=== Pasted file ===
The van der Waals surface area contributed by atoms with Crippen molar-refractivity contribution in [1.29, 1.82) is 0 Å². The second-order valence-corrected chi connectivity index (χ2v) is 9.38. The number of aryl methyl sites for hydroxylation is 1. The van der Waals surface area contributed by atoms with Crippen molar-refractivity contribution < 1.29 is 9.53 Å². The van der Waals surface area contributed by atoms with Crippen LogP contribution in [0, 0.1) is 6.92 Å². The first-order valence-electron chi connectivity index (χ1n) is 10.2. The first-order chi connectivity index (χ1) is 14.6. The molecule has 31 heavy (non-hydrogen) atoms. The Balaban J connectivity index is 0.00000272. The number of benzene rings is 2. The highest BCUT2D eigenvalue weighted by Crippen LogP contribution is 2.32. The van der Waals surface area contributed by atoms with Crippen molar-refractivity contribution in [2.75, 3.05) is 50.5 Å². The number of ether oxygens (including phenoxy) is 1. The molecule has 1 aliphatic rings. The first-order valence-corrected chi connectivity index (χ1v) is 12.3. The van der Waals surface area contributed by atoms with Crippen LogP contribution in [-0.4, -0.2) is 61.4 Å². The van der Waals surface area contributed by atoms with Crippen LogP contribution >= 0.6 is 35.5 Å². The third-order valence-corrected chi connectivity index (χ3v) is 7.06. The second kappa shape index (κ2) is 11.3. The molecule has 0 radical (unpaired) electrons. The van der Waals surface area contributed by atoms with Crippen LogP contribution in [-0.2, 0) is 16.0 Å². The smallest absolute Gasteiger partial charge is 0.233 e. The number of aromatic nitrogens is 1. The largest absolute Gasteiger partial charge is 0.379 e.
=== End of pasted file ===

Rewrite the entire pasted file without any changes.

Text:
The van der Waals surface area contributed by atoms with Crippen molar-refractivity contribution in [1.29, 1.82) is 0 Å². The second-order valence-corrected chi connectivity index (χ2v) is 9.38. The number of aryl methyl sites for hydroxylation is 1. The van der Waals surface area contributed by atoms with Crippen molar-refractivity contribution < 1.29 is 9.53 Å². The van der Waals surface area contributed by atoms with Crippen LogP contribution in [0, 0.1) is 6.92 Å². The first-order valence-electron chi connectivity index (χ1n) is 10.2. The first-order chi connectivity index (χ1) is 14.6. The molecule has 31 heavy (non-hydrogen) atoms. The Balaban J connectivity index is 0.00000272. The number of benzene rings is 2. The highest BCUT2D eigenvalue weighted by Crippen LogP contribution is 2.32. The van der Waals surface area contributed by atoms with Crippen molar-refractivity contribution in [2.75, 3.05) is 50.5 Å². The number of ether oxygens (including phenoxy) is 1. The molecule has 1 aliphatic rings. The first-order valence-corrected chi connectivity index (χ1v) is 12.3. The van der Waals surface area contributed by atoms with Crippen LogP contribution in [-0.4, -0.2) is 61.4 Å². The van der Waals surface area contributed by atoms with Crippen LogP contribution >= 0.6 is 35.5 Å². The third-order valence-corrected chi connectivity index (χ3v) is 7.06. The second kappa shape index (κ2) is 11.3. The molecule has 0 radical (unpaired) electrons. The van der Waals surface area contributed by atoms with Crippen LogP contribution in [-0.2, 0) is 16.0 Å². The smallest absolute Gasteiger partial charge is 0.233 e. The number of aromatic nitrogens is 1. The largest absolute Gasteiger partial charge is 0.379 e.